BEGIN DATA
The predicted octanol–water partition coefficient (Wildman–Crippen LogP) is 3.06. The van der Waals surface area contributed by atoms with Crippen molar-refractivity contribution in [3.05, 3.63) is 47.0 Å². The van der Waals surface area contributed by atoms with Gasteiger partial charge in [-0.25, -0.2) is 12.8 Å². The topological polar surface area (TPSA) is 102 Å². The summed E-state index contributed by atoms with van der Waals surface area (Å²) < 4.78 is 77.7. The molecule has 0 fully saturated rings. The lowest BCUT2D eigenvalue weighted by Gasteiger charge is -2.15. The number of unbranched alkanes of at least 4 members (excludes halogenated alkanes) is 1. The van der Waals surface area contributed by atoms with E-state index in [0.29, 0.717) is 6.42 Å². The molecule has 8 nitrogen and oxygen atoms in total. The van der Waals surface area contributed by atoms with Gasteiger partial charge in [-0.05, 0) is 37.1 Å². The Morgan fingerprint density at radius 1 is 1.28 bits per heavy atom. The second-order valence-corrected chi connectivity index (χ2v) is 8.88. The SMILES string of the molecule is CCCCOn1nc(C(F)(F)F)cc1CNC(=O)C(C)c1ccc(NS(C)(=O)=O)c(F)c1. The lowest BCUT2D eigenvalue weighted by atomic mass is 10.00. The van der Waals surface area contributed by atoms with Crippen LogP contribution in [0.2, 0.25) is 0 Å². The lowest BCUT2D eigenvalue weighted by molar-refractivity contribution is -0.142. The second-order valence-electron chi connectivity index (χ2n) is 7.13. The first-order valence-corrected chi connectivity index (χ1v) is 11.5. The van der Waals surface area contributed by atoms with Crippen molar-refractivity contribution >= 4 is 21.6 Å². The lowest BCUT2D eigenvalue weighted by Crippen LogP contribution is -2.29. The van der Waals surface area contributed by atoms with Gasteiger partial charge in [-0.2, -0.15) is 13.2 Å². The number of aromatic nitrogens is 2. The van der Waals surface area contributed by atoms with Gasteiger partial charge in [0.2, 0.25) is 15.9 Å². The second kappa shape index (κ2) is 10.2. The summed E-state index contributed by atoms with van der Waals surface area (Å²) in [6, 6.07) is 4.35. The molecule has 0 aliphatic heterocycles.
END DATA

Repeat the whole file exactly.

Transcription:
The predicted octanol–water partition coefficient (Wildman–Crippen LogP) is 3.06. The van der Waals surface area contributed by atoms with Crippen molar-refractivity contribution in [3.05, 3.63) is 47.0 Å². The van der Waals surface area contributed by atoms with Gasteiger partial charge in [-0.25, -0.2) is 12.8 Å². The topological polar surface area (TPSA) is 102 Å². The summed E-state index contributed by atoms with van der Waals surface area (Å²) < 4.78 is 77.7. The molecule has 0 fully saturated rings. The lowest BCUT2D eigenvalue weighted by Gasteiger charge is -2.15. The number of unbranched alkanes of at least 4 members (excludes halogenated alkanes) is 1. The van der Waals surface area contributed by atoms with E-state index in [0.29, 0.717) is 6.42 Å². The molecule has 8 nitrogen and oxygen atoms in total. The van der Waals surface area contributed by atoms with Gasteiger partial charge in [-0.05, 0) is 37.1 Å². The Morgan fingerprint density at radius 1 is 1.28 bits per heavy atom. The second-order valence-corrected chi connectivity index (χ2v) is 8.88. The SMILES string of the molecule is CCCCOn1nc(C(F)(F)F)cc1CNC(=O)C(C)c1ccc(NS(C)(=O)=O)c(F)c1. The lowest BCUT2D eigenvalue weighted by atomic mass is 10.00. The van der Waals surface area contributed by atoms with Crippen LogP contribution in [0.2, 0.25) is 0 Å². The lowest BCUT2D eigenvalue weighted by molar-refractivity contribution is -0.142. The second-order valence-electron chi connectivity index (χ2n) is 7.13. The first-order valence-corrected chi connectivity index (χ1v) is 11.5. The van der Waals surface area contributed by atoms with Crippen molar-refractivity contribution >= 4 is 21.6 Å². The lowest BCUT2D eigenvalue weighted by Crippen LogP contribution is -2.29. The van der Waals surface area contributed by atoms with Gasteiger partial charge in [-0.2, -0.15) is 13.2 Å². The number of aromatic nitrogens is 2. The van der Waals surface area contributed by atoms with Gasteiger partial charge in [0.2, 0.25) is 15.9 Å². The second kappa shape index (κ2) is 10.2. The summed E-state index contributed by atoms with van der Waals surface area (Å²) in [6, 6.07) is 4.35. The molecule has 0 aliphatic heterocycles.